I recently received a very professional looking e-mail which appeared to come from a survey company, asking me to help my law firm by responding to a short service survey. It even had a message from our Managing Partner which included his name and contact information. But – I did not recognize the sender. And, when I right-clicked on her e-mail address to check it out, the address looked odd.
So before going further, I sent the e-mail on to our IT group who quickly responded and told me that my suspicions were very justified – had I clicked on the “survey” link, I would have downloaded a particularly bad computer virus.
The incident reminded me again that whether we think about it or not, we live in an age where any one of us who uses any electronic device is under a constant threat of attack by sophisticated criminals (and foreign governments) who are constantly trying to steal from us. It also reminded me that each of us needs to not only be on the alert for such criminal attacks and we need to have a strategy for being prepared.
I am no expert on prevention but know someone who is – Rick Balzer, CEO of IntelesysOne, Inc. located in Ontario, California. The firm implements communications and technology solutions for clients. Recently, Rick provided me with some key cyber-security strategies. Here are the highlights for individuals. (The business strategies include some pretty technical details, so I would suggest that you get with your IT department.)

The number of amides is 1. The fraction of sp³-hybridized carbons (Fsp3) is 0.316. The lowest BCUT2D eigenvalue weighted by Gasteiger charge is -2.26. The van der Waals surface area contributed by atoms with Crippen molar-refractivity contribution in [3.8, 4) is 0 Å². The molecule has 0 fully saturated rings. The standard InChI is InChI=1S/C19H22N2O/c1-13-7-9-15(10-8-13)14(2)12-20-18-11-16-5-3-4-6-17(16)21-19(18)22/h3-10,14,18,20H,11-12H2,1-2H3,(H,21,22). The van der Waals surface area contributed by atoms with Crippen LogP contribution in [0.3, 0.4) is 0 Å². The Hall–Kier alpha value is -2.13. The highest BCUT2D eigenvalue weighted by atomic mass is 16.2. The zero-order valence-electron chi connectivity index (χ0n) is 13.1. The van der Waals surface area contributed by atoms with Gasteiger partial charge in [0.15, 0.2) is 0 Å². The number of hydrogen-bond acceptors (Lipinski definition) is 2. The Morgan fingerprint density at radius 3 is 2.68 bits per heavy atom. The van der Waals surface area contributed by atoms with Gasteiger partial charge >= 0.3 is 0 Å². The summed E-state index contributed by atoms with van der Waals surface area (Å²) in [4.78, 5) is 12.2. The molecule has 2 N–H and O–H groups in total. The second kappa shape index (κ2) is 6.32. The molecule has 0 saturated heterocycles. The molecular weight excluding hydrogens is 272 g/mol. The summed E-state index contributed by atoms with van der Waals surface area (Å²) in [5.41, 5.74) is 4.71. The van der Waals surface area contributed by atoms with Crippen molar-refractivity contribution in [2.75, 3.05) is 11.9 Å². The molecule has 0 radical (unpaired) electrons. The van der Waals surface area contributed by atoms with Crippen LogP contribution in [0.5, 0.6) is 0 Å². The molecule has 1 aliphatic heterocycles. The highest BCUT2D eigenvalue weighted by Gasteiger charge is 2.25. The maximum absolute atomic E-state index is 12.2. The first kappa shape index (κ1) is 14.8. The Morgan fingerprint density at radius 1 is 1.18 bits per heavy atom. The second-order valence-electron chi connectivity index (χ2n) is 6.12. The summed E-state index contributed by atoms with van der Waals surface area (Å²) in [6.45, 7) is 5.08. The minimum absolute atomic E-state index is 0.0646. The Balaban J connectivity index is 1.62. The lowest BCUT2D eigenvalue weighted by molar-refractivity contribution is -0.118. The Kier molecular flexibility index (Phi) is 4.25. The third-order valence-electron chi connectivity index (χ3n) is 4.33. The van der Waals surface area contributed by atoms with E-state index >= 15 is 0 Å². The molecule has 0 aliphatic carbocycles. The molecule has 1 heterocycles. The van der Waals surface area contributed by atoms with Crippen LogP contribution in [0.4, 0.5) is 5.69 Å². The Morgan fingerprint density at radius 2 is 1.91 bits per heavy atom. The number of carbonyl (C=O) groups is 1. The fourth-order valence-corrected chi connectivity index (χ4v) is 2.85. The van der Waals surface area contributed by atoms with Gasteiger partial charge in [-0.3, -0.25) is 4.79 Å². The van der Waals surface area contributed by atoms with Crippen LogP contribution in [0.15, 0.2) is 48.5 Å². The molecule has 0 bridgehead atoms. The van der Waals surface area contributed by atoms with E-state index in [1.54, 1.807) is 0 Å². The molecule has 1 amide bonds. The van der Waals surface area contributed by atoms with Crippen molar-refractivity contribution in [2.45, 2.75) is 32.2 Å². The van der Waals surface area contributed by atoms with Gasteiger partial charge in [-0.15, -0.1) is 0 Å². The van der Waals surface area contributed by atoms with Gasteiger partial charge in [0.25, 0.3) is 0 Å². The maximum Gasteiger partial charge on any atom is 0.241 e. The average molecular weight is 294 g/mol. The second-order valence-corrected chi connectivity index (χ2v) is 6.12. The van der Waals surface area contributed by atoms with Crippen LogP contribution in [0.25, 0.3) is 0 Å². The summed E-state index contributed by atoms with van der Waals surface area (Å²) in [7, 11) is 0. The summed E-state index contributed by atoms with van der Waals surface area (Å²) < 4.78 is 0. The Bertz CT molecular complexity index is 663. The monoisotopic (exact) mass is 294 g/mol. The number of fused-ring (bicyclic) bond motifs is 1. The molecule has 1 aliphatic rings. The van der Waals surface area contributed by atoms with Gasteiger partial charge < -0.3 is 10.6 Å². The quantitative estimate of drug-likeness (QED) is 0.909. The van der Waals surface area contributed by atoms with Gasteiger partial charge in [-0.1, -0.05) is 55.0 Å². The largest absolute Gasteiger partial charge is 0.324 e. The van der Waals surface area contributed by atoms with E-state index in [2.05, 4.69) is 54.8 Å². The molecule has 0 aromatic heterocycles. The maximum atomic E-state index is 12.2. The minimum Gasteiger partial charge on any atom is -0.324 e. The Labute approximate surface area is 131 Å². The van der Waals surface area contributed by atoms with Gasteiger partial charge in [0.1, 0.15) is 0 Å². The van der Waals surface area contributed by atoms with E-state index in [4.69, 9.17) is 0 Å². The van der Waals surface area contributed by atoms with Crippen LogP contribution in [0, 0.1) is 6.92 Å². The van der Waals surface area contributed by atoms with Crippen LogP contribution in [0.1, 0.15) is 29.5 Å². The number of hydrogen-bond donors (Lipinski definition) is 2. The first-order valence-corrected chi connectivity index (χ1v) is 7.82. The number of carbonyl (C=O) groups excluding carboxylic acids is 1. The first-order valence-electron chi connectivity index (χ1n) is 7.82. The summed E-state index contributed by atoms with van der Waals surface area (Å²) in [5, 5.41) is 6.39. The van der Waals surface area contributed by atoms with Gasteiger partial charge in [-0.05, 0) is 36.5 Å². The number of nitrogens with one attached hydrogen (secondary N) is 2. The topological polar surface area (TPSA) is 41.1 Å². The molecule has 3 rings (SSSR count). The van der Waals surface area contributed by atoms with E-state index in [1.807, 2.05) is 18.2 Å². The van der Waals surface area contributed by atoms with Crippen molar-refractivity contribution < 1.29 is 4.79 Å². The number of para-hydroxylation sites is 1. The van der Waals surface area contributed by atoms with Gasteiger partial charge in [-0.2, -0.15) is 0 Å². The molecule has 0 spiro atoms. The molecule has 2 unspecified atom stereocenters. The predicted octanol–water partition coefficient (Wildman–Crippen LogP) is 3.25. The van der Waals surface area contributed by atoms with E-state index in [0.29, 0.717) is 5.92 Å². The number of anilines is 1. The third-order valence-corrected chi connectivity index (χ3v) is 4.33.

Personal Identity Protection
- Identity protection service (include your kids)
- Wipe (or destroy) unused electronics
- Don’t give out your info…ask why!
- Limit info on checks (i.e. no address, etc.)
- Check privacy settings on social media
- No paper statements
- Shred everything else….
Personal Financial Protection
- Get credit reports yearly and check them
- Consider blocking your credit with Experian, Equifax and TransUnion
- Pay bills at the Post Office or bet yet, online
- Cover when you ATM/pin
- Don’t sign credit cards (write “Ask for ID”)
- Shield your smartcard chips
- Use 1 credit card for recurring bills and 1 credit card that you take out of the house
Personal Technology Protection
- Keep your devices up to date and use security software
- Don’t click on links in emails
- Use a password manager tool; never save passwords on your browsers
- Use 2 factor authentication for everything that offers it
- Don’t let your devices out of your sign on travel
- Home Wifi – change the admin password, hide SSID, WPA2 encryption, Mac address filtering, offer Guest Wifi for friends
- Don’t use USB devices from others
- Only use your personal devices when a password is required to log into a website
- Never use public computers (hotels, libraries, etc., for personal stuff)
While an attorney can help unravel a mess once created, awareness and a plan for prevention can go a long way.
Best, Best & Krieger LLP